When A Painting Gets Stuck

Some years ago, after a long holiday break, I had trouble getting back into a painting I had begun earlier.  What was I thinking when I started this canvas? 

Who knows, not me.

The background on this painting was black with two-inch parchment stripes across it.  I had worked on it once or twice after that, and there was a design or pattern taking shape, but it seemed too amorphous.  What I like to do often is to bring order out of chaos while leaving in enough signs of the chaos to retain a sense of ambiguity or chance.  There is a delicate balance that I find if I'm lucky. 

The reason I bring "luck" into it is that you have to simply take the plunge and try something to see if it works.  If it doesn't, you can't simply "erase it" and start over.  Once you've made a major move on a painting, you are pretty much committed to making it work.  You're not going to be able to remove the last layer of paint without disturbing what was beneath it.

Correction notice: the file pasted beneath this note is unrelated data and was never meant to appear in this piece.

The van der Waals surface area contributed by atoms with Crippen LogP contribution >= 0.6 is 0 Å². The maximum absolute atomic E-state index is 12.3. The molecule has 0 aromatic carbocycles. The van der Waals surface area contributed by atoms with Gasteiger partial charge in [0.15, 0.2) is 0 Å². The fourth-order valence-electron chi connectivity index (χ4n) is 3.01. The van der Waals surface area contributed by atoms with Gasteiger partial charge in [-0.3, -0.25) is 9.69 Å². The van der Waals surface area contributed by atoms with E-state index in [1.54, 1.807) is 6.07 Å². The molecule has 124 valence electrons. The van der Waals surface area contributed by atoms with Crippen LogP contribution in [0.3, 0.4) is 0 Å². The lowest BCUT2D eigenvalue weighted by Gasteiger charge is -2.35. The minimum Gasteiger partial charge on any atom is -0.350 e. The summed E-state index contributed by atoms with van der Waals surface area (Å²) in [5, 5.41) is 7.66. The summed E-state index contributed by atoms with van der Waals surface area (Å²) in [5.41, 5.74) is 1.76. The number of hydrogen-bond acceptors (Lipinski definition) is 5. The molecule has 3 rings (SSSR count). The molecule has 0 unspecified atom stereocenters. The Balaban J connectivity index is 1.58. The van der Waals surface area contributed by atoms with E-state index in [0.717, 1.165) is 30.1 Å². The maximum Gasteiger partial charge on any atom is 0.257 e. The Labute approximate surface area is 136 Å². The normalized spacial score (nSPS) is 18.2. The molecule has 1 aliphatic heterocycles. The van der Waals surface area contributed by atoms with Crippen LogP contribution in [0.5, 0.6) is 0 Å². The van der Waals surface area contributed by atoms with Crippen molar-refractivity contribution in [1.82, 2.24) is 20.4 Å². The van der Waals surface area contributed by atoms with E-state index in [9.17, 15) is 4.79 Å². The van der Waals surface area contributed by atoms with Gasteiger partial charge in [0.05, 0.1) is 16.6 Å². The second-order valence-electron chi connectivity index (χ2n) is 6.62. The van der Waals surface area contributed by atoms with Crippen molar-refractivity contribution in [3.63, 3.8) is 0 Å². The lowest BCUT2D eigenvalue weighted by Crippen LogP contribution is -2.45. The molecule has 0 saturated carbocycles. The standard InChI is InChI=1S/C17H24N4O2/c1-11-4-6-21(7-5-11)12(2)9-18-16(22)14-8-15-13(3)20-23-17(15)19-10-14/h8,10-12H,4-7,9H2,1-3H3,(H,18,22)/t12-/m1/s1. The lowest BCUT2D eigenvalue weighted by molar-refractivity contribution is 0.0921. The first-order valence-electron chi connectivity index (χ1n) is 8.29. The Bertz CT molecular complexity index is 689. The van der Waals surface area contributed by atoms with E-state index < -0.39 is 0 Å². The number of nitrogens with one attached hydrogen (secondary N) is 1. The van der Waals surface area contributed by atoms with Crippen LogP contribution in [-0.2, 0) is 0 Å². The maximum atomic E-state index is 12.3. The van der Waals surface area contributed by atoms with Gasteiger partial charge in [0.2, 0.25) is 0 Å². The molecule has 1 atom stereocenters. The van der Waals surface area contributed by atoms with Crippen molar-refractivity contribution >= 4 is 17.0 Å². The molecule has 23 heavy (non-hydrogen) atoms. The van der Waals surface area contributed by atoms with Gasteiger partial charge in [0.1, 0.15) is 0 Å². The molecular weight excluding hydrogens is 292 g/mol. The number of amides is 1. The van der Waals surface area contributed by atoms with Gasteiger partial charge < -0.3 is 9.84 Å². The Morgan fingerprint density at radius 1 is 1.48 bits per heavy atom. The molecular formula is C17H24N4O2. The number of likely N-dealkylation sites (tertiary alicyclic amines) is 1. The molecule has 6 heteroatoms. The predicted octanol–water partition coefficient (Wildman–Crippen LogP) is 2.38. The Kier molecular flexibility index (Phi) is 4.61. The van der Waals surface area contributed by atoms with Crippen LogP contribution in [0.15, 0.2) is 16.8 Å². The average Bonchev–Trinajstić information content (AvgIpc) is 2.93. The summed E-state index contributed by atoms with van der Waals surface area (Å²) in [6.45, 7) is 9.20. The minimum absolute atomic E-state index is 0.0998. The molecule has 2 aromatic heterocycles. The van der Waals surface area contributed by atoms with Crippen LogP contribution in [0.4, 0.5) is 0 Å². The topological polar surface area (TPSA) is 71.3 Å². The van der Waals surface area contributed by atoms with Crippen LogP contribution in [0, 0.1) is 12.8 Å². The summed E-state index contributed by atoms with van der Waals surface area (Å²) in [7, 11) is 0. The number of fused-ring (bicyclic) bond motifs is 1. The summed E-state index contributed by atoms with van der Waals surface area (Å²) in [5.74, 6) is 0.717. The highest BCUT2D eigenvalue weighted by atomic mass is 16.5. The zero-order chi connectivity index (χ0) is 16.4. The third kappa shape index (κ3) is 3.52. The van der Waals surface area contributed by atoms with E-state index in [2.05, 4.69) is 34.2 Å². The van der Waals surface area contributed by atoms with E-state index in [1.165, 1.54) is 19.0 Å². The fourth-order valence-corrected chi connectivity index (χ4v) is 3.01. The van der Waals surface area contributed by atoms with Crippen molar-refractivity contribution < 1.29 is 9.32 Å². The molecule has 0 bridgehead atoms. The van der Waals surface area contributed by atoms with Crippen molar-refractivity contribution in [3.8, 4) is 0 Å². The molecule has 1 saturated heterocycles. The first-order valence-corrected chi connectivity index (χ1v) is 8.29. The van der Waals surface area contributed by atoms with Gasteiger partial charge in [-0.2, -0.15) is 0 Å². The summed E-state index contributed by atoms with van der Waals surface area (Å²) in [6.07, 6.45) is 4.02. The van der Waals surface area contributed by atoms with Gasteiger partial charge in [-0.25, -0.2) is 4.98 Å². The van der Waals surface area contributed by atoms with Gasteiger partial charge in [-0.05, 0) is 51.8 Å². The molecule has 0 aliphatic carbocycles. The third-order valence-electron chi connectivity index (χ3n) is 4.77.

Well, on this particular painting, I chose to use raw umber lines to outline the parchment shapes, thereby creating more definition and less chaos.  From there, I went on to feather those lines with a brush, and the painting did look much better at that point.  I could almost have signed it and moved on.

That might have been the wiser choice, but instead I kept working at further definition. That is, I went too far in the defining direction, which then left the amorphous background looking out of place or "wrong."  To sum it up, I destroyed the delicate balance I had going for me and now the painting was completely out of kilter.  There was no way to simply "tinker" with it to bring it into balance. 

I waited a day for the canvas to dry, and tackled it again.  This time, I had some success.

Here it is, finally finished: my "stuck" painting:

 Ringed Migration, 40" x 40" (sold)

Ringed Migration, 40" x 40" (sold)